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Why Vietnamese are Boycotting Coca-Cola

When Coca Cola announced a $300 million expansion plan for Vietnam last October, the company faced greater scrutiny of its local operations. Investigators found that by reporting losses since 2010, and questionable loan practices, Coke has avoided paying corporate income tax. The structure of the company’s loans and accusations that the company is taking advantage of transfer pricing has sparked outrage among Vietnamese with many calling for a boycott of the world’s most popular soda.

News of Coca-Cola’s shady tax behavior quickly made its way to Vietnamese social networks. One video, produced by the IMAS student community, told the story of a young girl dying of leukemia who could not afford treatment because companies like Coca Cola continue to evade taxes. With tens of thousands of hits, this issue has profoundly affected Vietnamese opinion of the brand. According to Tara Hirebet, head of trendwatching’s Asia Pacific office, Coke’s perceived lack of transparency is hurting the brand:

“They don’t see you as a human and likeable brand anymore, so you need to work to regain that image and give them a better truth than what’s out there. Brands need to realize that today, consumers are looking for and embracing brands and products that are transparent and genuinely generous.”

The losses Coke is reporting stem from the fact that last year, the company reported losses of $180 million, outpacing its $141 million equity. But, despite this, Coke announced ambitious expansion plans to a tune of $300 million over the next 3 years. At the time of the announcement, Muhtar Kent, chairman and CEO of Coca Cola, said:

“Vietnam’s economy has maintained healthy growth in recent years, and this new financial commitment is more than an investment in Coca-Cola’s expansion in Vietnam, it is also an important acknowledgment of our belief in the long-term potential of this key market.”

If massive losses and large expansion in the same market seem to be at-odds, that’s because they are. The vast majority of Coca-Cola Vietnam’s loans come from their parent company. According to Ly Duy Minh, head of the tax inspection agency of HCMC, Coca-Cola has been using these loans to avoid taxes and basically launder money via transfer pricing:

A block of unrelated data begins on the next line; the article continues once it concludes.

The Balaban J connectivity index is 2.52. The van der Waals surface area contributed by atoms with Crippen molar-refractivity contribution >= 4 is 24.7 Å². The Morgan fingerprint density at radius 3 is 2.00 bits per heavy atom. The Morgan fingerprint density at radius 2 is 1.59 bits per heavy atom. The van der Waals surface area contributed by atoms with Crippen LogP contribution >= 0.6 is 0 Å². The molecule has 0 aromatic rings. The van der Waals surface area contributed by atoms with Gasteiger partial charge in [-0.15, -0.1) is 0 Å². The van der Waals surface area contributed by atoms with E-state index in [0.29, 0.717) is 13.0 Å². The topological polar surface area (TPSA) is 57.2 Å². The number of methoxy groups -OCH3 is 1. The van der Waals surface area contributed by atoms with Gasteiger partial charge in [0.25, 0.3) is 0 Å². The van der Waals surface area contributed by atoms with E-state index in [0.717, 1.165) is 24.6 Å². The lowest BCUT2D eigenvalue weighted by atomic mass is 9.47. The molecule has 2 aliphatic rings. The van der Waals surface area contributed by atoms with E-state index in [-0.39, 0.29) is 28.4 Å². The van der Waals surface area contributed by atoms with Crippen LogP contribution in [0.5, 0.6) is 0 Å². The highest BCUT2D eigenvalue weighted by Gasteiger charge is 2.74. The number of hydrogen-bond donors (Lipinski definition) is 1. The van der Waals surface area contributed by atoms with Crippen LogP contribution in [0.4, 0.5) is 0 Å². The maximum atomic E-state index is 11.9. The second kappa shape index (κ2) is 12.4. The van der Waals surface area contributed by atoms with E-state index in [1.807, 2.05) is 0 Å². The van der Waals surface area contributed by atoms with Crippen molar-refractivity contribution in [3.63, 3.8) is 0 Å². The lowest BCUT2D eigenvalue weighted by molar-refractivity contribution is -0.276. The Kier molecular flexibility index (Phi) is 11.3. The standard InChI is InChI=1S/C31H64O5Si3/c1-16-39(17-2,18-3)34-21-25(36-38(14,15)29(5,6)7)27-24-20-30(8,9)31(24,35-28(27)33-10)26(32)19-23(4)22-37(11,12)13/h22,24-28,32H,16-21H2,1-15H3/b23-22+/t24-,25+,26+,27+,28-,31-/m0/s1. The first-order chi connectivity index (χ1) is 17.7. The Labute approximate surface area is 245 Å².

“The debt status of Coca-Cola Vietnam is in fact not a debt, as the money is provided by its parent company, which is in fact part of the profits the Vietnam firm annually sends back to the parent under the disguise of raw material payment.”

Coca-Cola is officially denying all these charges, saying that their audit reports will back up their losses and that despite low revenue, expansion plans are based on the Vietnam’s future potential. Even if Coke is in the right, Hirebet says the company needs to restore its feel-good brand image:

“When being accused of tax evasion and taking money away from Vietnamese children or killing them, Coca-Cola could find a way to give back to society or even directly to Vietnamese children though their products and sales.”

Given the massive tax breaks and loopholes international companies enjoy in Vietnam, it wouldn't be a suprise if Coke has taken advantage of the country’s laissez faire taxation policies.

In the past, Coca-Cola has been implicated in degrading local water supplies in India, human rights abuses and murders of union workers in its Colombian bottling plants and bribing American physicians to praise the drink’s health benefits.

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